Most of the important things I learned in life, I learned from watching my big sister. From her, I learned how to apply lipstick, how to clean bathroom tile, and all the ways not to curl my hair. Now that I’m grown up, I must admit that I continue to learn valuable lessons from all the women who, although not related by blood, still carry the weight of an older sister. Have you ever thought of finding your own financial big sister?
When I was offered the opportunity to speak with femtrepreneurs Nely Galán and Nicole Enearu, I was thrilled by the prospect of learning from their entrepreneurial expertise (and hopefully a little bit of their glamour as well). The Adelante Movement, presented by Coca-Cola, aims to unite and empower Latinas economically and entrepreneurially. Adelante is part of The Coca-Cola Company’s global 5by20 initiative to enable 5 million women entrepreneurs by the year 2020.
Disclosure: Although this blog post is sponsored by Love Yourself Store, all opinions come from the bottom of my blogging heart. Si lees español puedes leer esta entrada aquí. ❤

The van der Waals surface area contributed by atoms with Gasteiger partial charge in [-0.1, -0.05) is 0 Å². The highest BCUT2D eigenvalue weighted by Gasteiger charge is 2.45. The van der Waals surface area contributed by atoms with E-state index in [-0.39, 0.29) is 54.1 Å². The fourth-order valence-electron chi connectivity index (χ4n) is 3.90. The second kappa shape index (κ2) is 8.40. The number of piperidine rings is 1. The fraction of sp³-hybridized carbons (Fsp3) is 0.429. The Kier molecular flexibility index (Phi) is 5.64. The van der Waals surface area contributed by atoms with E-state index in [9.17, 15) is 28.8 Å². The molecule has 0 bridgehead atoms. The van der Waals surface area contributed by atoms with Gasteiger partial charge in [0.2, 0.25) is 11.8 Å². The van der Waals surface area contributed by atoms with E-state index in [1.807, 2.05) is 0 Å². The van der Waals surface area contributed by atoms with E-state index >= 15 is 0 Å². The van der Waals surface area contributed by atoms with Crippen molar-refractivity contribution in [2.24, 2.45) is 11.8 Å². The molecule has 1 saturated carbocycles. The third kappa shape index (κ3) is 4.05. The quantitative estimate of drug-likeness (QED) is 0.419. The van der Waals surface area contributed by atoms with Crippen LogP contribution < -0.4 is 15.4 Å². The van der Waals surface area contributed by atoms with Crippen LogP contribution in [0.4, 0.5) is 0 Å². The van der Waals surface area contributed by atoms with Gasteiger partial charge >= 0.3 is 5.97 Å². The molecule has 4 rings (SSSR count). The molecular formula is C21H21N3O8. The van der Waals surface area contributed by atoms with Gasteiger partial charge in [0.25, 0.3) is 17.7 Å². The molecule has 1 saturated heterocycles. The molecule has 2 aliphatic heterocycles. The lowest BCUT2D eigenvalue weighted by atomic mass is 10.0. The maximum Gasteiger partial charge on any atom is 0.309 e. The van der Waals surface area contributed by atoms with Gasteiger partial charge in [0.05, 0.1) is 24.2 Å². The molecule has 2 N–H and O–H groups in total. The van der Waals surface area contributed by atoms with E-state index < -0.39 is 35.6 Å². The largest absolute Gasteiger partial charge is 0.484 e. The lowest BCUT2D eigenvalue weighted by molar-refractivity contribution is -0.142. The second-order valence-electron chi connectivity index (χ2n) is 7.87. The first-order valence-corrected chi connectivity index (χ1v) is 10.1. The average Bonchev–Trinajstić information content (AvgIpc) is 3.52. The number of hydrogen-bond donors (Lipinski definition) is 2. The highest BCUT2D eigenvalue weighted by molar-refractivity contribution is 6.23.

When I was a little girl, the greater part of my Sundays were spent in a laundromat. It was my weekly torture session. Not only because of the fact that I wouldn’t be buying anything from the vending machines, despite having a pocket full of quarters, nor because of the heat radiating from the dryers, not even because I knew I’d be wasting a minimum of three hours of my life that I’d never get back. In reality, I think what bothered me the most was what the entire scene represented. It was emblematic of being an immigrant in the United States, being weird, being different. I was so afraid a classmate might see me through the windows and recognize me. I don’t even know why identifying myself generated such fear, but at that young age, I didn’t think it was possible to ever love my Hispanic heritage. At that time, the only thing I wanted was the unattainable… more than citizenship, I wanted acceptance.
Disclosure: Although this blog post is sponsored by PlayYourCourt, all opinions come from the bottom of my blogging heart. ❤